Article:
What you need to know
- Analysis claims Apple-backed groups are amongst those lobbying against the United State's $3.5tn budget bill.
- Watchdog group Accountable.US claims many companies including Apple are backing business groups lobbying against Joe Biden's $3.5tn budget, which includes spending to tackle climate change.
- One group that counts Apple as a member has vowed to stop the bill because of tax raises.
A new report claims that groups backed by businesses including Apple are trying to lobby against the U.S.'s proposed $3.5tn budget bill, which includes big spending to tackle climate change.
Analysis from Accountable.US reported by The Guardian reportedly shows that Apple, Amazon, Microsoft, and Disney are counted among businesses represented by lobby groups trying to stall the bill. From a report Friday:
The original report emphasizes the bill's aim at tackling climate change through a large spending package and contrasts the lobbying with the promises of companies like Apple to reduce their own emissions, however, does not provide any link that the lobbying has anything to do with climate change, at least in Apple's case.
Kyle Herrig, president of the watchdog behind the analysis claimed "major corporations love to tell us how committed they are to addressing the climate crisis and building a sustainable future, but behind closed doors, they are funding the very industry trade groups that are fighting tooth and nail to stop the biggest climate change bill ever."
The report cites the US Chamber of Commerce as one group lobbying against the legislation, however, Apple left that group because of climate change skepticism more than ten years ago. The only group cited that Apple is a part of is Business Roundtable, which numbers Tim Cook amongst its ranks as well as Sundar Pichai and Amazon's Andy Jassy. This group's quarrel with the bill, however, is described in terms of raising taxes:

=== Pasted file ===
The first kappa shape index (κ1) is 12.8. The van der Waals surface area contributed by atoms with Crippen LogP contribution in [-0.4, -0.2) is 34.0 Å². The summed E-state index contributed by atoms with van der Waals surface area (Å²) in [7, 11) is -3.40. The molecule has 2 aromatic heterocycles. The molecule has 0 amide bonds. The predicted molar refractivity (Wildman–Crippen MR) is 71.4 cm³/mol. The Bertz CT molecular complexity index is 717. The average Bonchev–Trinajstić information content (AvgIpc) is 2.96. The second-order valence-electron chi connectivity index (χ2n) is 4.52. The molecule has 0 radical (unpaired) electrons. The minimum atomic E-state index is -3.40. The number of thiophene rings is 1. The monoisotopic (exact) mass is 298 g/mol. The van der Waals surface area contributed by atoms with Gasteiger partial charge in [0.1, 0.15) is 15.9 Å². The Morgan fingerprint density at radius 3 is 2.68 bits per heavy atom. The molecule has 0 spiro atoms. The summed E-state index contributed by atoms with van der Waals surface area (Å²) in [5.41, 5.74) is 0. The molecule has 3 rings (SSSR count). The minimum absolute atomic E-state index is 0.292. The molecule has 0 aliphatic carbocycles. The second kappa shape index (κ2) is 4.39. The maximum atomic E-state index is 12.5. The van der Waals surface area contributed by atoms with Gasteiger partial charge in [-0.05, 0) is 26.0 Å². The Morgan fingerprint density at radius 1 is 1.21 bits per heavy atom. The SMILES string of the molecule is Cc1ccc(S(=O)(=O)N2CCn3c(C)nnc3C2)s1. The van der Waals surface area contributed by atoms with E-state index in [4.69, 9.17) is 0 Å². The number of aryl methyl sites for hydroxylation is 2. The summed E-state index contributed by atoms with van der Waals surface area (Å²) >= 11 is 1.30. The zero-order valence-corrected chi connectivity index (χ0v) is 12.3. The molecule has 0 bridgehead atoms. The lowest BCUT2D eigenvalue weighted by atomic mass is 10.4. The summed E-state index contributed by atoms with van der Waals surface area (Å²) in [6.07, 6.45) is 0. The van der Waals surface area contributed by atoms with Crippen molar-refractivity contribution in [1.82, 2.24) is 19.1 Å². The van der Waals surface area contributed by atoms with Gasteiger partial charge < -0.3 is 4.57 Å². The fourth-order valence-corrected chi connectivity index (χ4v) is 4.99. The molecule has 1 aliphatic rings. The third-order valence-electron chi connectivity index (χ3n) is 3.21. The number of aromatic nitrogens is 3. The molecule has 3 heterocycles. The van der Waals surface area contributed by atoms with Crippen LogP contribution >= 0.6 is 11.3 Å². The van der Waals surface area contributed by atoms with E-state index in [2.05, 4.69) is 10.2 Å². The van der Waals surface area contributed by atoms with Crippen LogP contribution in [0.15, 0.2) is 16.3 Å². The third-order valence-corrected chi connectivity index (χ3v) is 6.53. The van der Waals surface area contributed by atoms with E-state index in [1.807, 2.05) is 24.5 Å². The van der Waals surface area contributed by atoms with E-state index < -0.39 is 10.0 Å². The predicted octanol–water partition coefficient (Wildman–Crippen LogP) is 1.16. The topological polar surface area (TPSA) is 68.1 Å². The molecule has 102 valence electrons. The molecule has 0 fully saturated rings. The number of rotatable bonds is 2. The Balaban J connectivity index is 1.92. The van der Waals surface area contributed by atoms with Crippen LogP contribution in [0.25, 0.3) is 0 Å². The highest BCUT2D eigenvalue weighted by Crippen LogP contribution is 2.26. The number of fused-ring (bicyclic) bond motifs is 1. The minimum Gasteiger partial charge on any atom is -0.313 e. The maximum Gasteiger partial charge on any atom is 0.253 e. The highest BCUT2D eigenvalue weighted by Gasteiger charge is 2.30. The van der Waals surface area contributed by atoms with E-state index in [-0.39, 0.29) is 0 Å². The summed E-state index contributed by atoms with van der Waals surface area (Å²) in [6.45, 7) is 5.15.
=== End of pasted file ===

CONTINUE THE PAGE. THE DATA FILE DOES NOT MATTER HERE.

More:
Accountable.US claimed this week companies lobbying "against the Biden agenda on corporate tax fairness" are doing so over tax concerns:
In April, Apple published its 2021 Environmental Progress Report, reaffirming its 2020 commitment to going carbon neutral by 2030. Apple says it has reduced its CO2 emissions from 25.1 million metric tons in 2019 to 22.6 million tons in 2020. It saved some 2 million metric tons by removing the charger from the iPhone 12 last year, a move it continued with this year's best iPhone, the iPhone 13. Previous reports of Apple lobbying politicians extend to the right to repair bill as well as App Store legislation.
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Stephen Warwick has written about Apple for five years at iMore and previously elsewhere. He covers all of iMore's latest breaking news regarding all of Apple's products and services, both hardware and software. Stephen has interviewed industry experts in a range of fields including finance, litigation, security, and more. He also specializes in curating and reviewing audio hardware and has experience beyond journalism in sound engineering, production, and design.
Before becoming a writer Stephen studied Ancient History at University and also worked at Apple for more than two years. Stephen is also a host on the iMore show, a weekly podcast recorded live that discusses the latest in breaking Apple news, as well as featuring fun trivia about all things Apple. Follow him on Twitter @stephenwarwick9